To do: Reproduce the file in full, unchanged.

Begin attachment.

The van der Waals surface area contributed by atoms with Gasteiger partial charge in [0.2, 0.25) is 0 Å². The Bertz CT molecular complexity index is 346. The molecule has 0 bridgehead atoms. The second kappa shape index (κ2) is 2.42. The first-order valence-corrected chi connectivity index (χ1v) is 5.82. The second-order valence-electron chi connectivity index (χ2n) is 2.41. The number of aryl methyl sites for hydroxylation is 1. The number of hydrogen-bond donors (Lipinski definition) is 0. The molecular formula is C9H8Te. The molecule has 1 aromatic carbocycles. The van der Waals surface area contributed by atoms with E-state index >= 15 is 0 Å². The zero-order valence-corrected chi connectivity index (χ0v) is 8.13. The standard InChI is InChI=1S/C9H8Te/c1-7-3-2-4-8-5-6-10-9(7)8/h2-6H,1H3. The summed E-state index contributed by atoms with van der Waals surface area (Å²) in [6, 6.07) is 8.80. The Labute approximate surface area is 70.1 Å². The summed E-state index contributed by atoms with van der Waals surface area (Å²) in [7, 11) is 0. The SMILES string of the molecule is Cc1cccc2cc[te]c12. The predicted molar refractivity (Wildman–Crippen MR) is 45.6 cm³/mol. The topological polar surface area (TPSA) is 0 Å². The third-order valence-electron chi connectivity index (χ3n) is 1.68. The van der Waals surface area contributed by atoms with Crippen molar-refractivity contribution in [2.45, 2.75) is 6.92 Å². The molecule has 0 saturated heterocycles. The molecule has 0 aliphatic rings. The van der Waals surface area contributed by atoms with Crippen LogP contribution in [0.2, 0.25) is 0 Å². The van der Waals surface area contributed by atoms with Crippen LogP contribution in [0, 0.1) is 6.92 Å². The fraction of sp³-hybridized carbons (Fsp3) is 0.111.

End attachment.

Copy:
The van der Waals surface area contributed by atoms with Gasteiger partial charge in [0.2, 0.25) is 0 Å². The Bertz CT molecular complexity index is 346. The molecule has 0 bridgehead atoms. The second kappa shape index (κ2) is 2.42. The first-order valence-corrected chi connectivity index (χ1v) is 5.82. The second-order valence-electron chi connectivity index (χ2n) is 2.41. The number of aryl methyl sites for hydroxylation is 1. The number of hydrogen-bond donors (Lipinski definition) is 0. The molecular formula is C9H8Te. The molecule has 1 aromatic carbocycles. The van der Waals surface area contributed by atoms with E-state index >= 15 is 0 Å². The zero-order valence-corrected chi connectivity index (χ0v) is 8.13. The standard InChI is InChI=1S/C9H8Te/c1-7-3-2-4-8-5-6-10-9(7)8/h2-6H,1H3. The summed E-state index contributed by atoms with van der Waals surface area (Å²) in [6, 6.07) is 8.80. The Labute approximate surface area is 70.1 Å². The summed E-state index contributed by atoms with van der Waals surface area (Å²) in [7, 11) is 0. The SMILES string of the molecule is Cc1cccc2cc[te]c12. The predicted molar refractivity (Wildman–Crippen MR) is 45.6 cm³/mol. The topological polar surface area (TPSA) is 0 Å². The third-order valence-electron chi connectivity index (χ3n) is 1.68. The van der Waals surface area contributed by atoms with Crippen molar-refractivity contribution in [2.45, 2.75) is 6.92 Å². The molecule has 0 saturated heterocycles. The molecule has 0 aliphatic rings. The van der Waals surface area contributed by atoms with Crippen LogP contribution in [0.2, 0.25) is 0 Å². The van der Waals surface area contributed by atoms with Crippen LogP contribution in [0, 0.1) is 6.92 Å². The fraction of sp³-hybridized carbons (Fsp3) is 0.111.